Lighting is inherently evocative. What it can evoke is varied, nearly endless—the dissemination of sunlight through trees and cityscapes can speak to a facsimile of reality and the everyday. Videogames love how the everyday looks. From the lighting and rain in Forza Horizon 4 to the intimately detailed and lively forests of Red Dead Redemption 2, these works speak to a visual realism that is grounded in how light works in tandem with the environment it shines through, in, and on. But what happens when light breaks?
Mafia 3’s visuals speak to a period-set sense of realism. New Bordeaux is New Orleans in everything but name and scale, and the game emphasizes its grounded experience in an effort to inform both its core themes and overall prescience. Yet, that aura of realism—beyond regenerating health and gunplay—constantly breaks at a fundamental level. The lighting in Mafia 3 is thoroughly broken. A near-constant glitch that never feels or looks quite right, and through that breakage brilliant abstraction emerges. Moonlight and sunlight are always becoming one and the game often looks torn out of time, forever lit in the dreamscape where the sun is nothing more than a giant candle flickering just above, just out of view.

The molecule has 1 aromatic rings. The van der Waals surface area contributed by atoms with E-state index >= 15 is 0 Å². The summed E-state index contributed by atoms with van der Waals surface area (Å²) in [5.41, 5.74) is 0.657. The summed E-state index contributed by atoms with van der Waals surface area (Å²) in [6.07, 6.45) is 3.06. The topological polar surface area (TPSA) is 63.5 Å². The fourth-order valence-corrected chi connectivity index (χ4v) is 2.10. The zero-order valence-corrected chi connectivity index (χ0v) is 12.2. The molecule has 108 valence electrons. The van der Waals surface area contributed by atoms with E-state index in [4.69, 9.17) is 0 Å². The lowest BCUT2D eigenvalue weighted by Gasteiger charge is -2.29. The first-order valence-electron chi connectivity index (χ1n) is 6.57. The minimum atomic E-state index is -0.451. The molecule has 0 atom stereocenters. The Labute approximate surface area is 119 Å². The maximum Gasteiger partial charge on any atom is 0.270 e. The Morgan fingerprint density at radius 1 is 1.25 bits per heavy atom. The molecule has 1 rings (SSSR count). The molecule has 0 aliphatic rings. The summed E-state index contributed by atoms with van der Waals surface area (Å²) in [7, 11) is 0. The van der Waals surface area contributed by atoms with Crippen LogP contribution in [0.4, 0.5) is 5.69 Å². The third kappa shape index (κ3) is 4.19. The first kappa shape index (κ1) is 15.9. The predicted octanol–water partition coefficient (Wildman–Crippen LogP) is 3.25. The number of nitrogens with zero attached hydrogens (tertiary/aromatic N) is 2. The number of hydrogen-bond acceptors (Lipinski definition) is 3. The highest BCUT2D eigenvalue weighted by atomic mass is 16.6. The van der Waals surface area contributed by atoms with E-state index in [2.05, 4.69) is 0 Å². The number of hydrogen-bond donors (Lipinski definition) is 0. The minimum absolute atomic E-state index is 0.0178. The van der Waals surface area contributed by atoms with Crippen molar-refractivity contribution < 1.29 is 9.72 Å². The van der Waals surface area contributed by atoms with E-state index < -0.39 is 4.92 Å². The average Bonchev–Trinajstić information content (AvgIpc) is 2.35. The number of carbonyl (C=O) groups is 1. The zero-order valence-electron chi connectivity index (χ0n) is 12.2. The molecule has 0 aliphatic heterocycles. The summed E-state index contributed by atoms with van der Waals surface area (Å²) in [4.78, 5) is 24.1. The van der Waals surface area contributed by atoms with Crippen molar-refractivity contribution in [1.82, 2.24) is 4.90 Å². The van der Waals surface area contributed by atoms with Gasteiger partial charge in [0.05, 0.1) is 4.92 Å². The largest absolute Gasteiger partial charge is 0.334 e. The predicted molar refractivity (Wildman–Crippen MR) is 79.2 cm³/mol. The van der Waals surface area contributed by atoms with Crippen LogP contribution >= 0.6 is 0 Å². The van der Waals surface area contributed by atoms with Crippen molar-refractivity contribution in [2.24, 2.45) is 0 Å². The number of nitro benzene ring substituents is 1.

A deep orange hue engulfs Mafia 3 and the entire world takes on the feeling and look of a nuclear sunset. Too bright, too orange, not right. But it is in not being right where abnormal saturation starts to feel right. The near-constant too-orange-lighting becomes familiar, and it allows the fracture between the realism and unreality of Mafia 3’s story and mechanics to fold in on one another. Telling a thematically resonant and “real” narrative does not mean that the story has to be told through the lens of a direct recreation of normalcy, of the now that is and once was. To introduce some abstraction is to allow a visual voice to speak in tandem with that of the narrative. If Mafia 3’s core narrative is about needful revenge and violently resisting against the oppressor at every level, then the broken lighting speaks to that in showing how portraying the mundane and the visual rel is not necessary for all stories; especially in the AAA space. In the breaking of the light, Mafia 3 resists and pushes against general expectations and big-site review scores. If you cannot see how fundamental, beautiful, and necessary this glitch is—even though it is unintentional—then you probably won’t be engaging with what Mafia 3 has to say, anyway. To you, it will just be a broken and repetitive experience when, in fact, it is a game about the power and necessity of violence, resistance, and the breaking of gross institutional norms at every level—the unnatural lighting shows that resistance doesn’t have to look a certain way and that the every day is not a cemented concept. It can be broken and changed. It should be torn up and built anew.